Honestly, I was more interested in reading about how the broad diet of primates helped them survive tough times. It makes sense if you think about it. The more varied the diet of a given animal the better the chances said animal will find something to sustain itself. Specialization in diet is one reason species like the giant panda of China and the koala of Australia find themselves in trouble. It has even worked against humans in the past. For a prime example of how a specialized way of life, including diet, negatively impacted a people one need look no farther than the strategy used by the military during the Indian wars fought between the U.S. Government and the Native Americans that inhabited the Great Plains of North America in the mid to late 1800s. These tribes were expert horsemen and warriors. They were highly mobile, intelligent, and fierce. They proved to be more than a match for the U.S. Army. They had one weakness, however. That weakness was their near total dependence on their horses and the buffalo (American bison to be truly accurate). U.S. military strategists, after suffering several humiliating defeats, like the Battle of Little Big Horn, decided to do more than just engage the tribes directly. They would remove the very things these tribes needed for survival; their horses and the buffalo. Army scouts began swooping down on Indian encampments and, instead of engaging the braves, shot all the horses. Meanwhile, buffalo hunters were hired to kill as many buffalo as possible. An all out slaughter ensued. It wasn't long before fierce tribes like the Kiowa, Comanche, and Sioux were brought to the point of starvation. In a shockingly short amount of time the great horse culture of the plains was gone and the American bison was on the brink of extinction. Specialization helped the Native Americans of the Great Plains become very successful for hundreds of years but it proved to be their undoing in the end. Such is the possible fate of species that are overly dependent on one food source. If the food source disappears, for whatever reason, the species is likely to disappear as well.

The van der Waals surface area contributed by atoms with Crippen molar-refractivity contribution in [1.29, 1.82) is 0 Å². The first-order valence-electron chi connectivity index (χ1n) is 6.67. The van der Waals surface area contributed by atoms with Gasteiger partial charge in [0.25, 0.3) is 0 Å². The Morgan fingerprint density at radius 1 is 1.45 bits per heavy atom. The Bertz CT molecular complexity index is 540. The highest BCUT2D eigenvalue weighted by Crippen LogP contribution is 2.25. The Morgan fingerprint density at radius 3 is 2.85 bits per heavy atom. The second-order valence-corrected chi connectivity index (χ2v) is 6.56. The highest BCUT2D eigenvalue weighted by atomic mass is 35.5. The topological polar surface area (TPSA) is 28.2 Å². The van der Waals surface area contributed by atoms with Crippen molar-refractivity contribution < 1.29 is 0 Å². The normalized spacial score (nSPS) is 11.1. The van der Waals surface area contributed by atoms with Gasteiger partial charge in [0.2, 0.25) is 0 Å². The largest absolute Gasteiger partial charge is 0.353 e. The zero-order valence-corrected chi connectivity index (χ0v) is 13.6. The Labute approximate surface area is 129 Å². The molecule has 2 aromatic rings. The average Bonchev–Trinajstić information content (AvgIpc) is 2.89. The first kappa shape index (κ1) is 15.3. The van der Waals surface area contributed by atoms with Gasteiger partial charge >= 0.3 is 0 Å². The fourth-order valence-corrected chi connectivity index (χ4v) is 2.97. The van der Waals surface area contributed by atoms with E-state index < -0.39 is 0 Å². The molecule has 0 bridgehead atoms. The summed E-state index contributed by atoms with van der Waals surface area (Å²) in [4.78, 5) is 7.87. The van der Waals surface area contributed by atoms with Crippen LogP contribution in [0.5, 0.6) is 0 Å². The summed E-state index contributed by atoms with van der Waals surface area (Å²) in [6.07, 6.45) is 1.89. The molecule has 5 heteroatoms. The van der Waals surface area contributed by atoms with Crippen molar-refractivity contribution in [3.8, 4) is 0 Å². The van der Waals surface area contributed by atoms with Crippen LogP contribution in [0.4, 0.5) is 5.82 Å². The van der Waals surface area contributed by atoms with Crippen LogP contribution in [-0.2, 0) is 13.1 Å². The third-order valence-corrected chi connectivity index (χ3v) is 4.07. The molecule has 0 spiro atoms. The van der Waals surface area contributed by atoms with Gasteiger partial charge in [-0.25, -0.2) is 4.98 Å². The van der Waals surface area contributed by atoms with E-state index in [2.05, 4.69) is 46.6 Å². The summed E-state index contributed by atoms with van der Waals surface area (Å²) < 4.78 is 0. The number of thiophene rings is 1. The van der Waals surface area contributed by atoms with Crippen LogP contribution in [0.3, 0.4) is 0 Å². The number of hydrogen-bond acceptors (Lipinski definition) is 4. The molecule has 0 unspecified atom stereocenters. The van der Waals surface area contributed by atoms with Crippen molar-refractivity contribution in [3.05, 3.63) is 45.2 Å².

It is encouraging that this study shows most primates are not overly dependent on one food source. It has long been theorized that the sasquatch is omnivorous and has a diet similar to that of bears. If so, they may be doing just fine as the river bottoms, forests, and swamps of Texas, Louisiana, Arkansas, and Oklahoma are incredibly rich in food sources. Populations of black bear have exploded in Oklahoma, Arkansas, and Louisiana. The bears are beginning to make significant headway in East Texas as well. If the sasquatch does have a highly varied diet like that of black bears then the chances of the species surviving increase dramatically.
Primates continue to surprise us with their intelligence and resilience. Each study that comes out seems to reveal something remarkable or validates claims about primates, particularly great apes, that were once deemed outlandish. If the sasquatch is indeed real then it is undoubtedly a primate (the debate over whether it is human or ape is one for another day). As such, it is among the most intelligent and resourceful creatures on the planet. This is good news if we are talking about the survival of the species. It is; however, going to make it that much tougher on the few who seek to document them.
Sources: National Evolutionary Synthesis Center (NESCent) (2010, December 2). Primates are more resilient than other animals to environmental ups and downs. ScienceDaily. Retrieved December 13, 2010, from http://www.sciencedaily.com¬ /releases/2010/12/101201124347.htm